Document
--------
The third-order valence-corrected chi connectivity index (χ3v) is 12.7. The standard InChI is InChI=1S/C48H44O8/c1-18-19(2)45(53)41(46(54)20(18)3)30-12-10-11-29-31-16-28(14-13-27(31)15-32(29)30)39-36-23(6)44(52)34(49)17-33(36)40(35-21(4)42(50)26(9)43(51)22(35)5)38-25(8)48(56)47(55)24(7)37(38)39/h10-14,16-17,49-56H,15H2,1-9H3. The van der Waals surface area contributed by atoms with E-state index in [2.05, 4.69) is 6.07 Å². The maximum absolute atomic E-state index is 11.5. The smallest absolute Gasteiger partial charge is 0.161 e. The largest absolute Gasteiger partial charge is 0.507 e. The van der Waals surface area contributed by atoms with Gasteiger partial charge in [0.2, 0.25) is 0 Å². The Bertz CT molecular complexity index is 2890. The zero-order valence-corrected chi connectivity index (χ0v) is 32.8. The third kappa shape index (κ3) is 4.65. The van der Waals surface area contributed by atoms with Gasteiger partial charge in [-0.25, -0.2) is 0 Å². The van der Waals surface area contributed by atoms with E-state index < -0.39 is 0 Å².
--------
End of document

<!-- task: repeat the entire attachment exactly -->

The third-order valence-corrected chi connectivity index (χ3v) is 12.7. The standard InChI is InChI=1S/C48H44O8/c1-18-19(2)45(53)41(46(54)20(18)3)30-12-10-11-29-31-16-28(14-13-27(31)15-32(29)30)39-36-23(6)44(52)34(49)17-33(36)40(35-21(4)42(50)26(9)43(51)22(35)5)38-25(8)48(56)47(55)24(7)37(38)39/h10-14,16-17,49-56H,15H2,1-9H3. The van der Waals surface area contributed by atoms with E-state index in [2.05, 4.69) is 6.07 Å². The maximum absolute atomic E-state index is 11.5. The smallest absolute Gasteiger partial charge is 0.161 e. The largest absolute Gasteiger partial charge is 0.507 e. The van der Waals surface area contributed by atoms with Gasteiger partial charge in [0.2, 0.25) is 0 Å². The Bertz CT molecular complexity index is 2890. The zero-order valence-corrected chi connectivity index (χ0v) is 32.8. The third kappa shape index (κ3) is 4.65. The van der Waals surface area contributed by atoms with Gasteiger partial charge in [-0.25, -0.2) is 0 Å². The van der Waals surface area contributed by atoms with E-state index < -0.39 is 0 Å².